Monday, 18 March 2013

JavaFx: Structuring your Application - Application Logic Layer

This post is part of a series of blog posts about structuring your JavaFx application. Here's an overview:
  1. Overview
  2. View layer
  3. Application logic layer(this post)
  4. Service - Application State layer
Because this architecture is targeting fat clients which have all the business logic on the client side it is important to structure this in an organized and efficient way. In this post I'll explain how you can organize your application logic in a way that it won't block the UI.

The Command

A command is a stateless object which is executed once and then disposed of. It has a single responsibility, which clearly defines its purpose.
Such a command can for example have the responsibility to create a new contact, calculate the total amount of money a client has to pay etc.
This leads to a higher number of classes, but it has some advantages over a controller:
  • A command will have less dependencies because of its single responsibility. This makes it easier to test.
  • When using good class/package name conventions it's easier to find a certain piece of logic.
A command can use Services and Models to do its job, but should never reference the mediator.

Running it in the background

Because business logic should run in a background thread to avoid blocking the UI, I'm using a convention to make every command extend from the JavaFx Service class.
The Service class is used in JavaFx to run some code in one or more background threads. More info on this class can be found here: http://docs.oracle.com/javafx/2/api/javafx/concurrent/Service.html
This fits perfectly in my design because it makes sure that all business logic is executed in a background thread. Because it's an integral part of our application structure developers won't forget to start a new thread because it will be done transparently when creating a new instance of a command and starting it.

How it looks like in code

This is how it looks like in code. The command has one parameter which should be set before starting the command and it has a dependency to the IEventService. When it's finished it return an EventVO instance with all the details of the event.
public class LoadEventDetailsCommand extends Service<EventVO> {

    @Inject
    public IEventService eventService;
    public String eventId;

    @Override
    protected Task<EventVO> createTask() {
        return new Task<EventVO>() {
            @Override
            protected EventVO call() throws Exception {
                return eventService.getEventDetails(eventId);
            }
        };
    }
}

And this is how you can use it in the mediator. The commandProvider is something which I'll discuss in a moment, but it basically creates a new instance of a certain command class. When you call the start() method the command will start its execution in a background thread.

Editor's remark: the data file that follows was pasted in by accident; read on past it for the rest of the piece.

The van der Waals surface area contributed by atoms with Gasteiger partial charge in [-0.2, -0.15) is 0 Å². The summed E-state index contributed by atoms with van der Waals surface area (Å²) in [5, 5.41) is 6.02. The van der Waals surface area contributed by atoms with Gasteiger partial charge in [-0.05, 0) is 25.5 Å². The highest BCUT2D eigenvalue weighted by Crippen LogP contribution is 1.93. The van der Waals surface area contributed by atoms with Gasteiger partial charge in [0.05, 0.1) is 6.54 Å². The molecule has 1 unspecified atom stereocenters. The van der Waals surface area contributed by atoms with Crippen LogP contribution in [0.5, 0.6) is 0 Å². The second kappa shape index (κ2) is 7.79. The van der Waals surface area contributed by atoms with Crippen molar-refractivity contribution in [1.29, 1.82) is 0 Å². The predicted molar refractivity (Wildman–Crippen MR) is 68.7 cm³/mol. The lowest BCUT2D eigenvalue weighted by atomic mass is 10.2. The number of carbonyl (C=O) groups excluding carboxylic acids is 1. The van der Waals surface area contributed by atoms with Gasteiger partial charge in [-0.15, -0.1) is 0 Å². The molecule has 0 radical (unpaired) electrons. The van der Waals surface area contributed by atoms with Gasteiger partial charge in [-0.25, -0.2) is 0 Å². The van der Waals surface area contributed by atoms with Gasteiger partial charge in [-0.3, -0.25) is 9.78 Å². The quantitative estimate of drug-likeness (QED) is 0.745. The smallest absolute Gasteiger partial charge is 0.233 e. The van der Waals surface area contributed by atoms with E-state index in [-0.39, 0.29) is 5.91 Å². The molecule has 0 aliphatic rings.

LoadEventDetailsCommand command = commandProvider.get(LoadEventDetailsCommand.class);
command.setOnSucceeded(new LoadEventDetailsSucceededHandler());
command.eventId = eventSelectionModel.getSelectedEvent().getId();
command.start();

And finally the succeeded handler which is just an inner class in my mediator. It gets the EventVO result from the command and asks the view to show the new details:
private class LoadEventDetailsSucceededHandler implements EventHandler<WorkerStateEvent> {
    @Override
    public void handle(WorkerStateEvent workerStateEvent) {
        view.updateEventDetails((EventVO) workerStateEvent.getSource().getValue());
    }
}

The CommandProvider

The CommandProvider is a class which I've created as sort of a Command factory, which uses a Guice injector to produce the instances. This allows us to inject dependencies in the commands.

The interface:
public interface ICommandProvider {

    <T extends Service> T get(Class<T> type);
}

And the implementation:
public class CommandProvider implements ICommandProvider {

    @Inject
    public Injector injector;

    public <T extends Service> T get(Class<T> type) {
        return injector.getInstance(type);
    }
}

Conclusion

In this article we've seen how you can organize the business logic in a single layer and how you can make sure that it won't block the UI. In my next and final article I'll explore the Service and Model classes which allow us to communicate with external sources and store application state.

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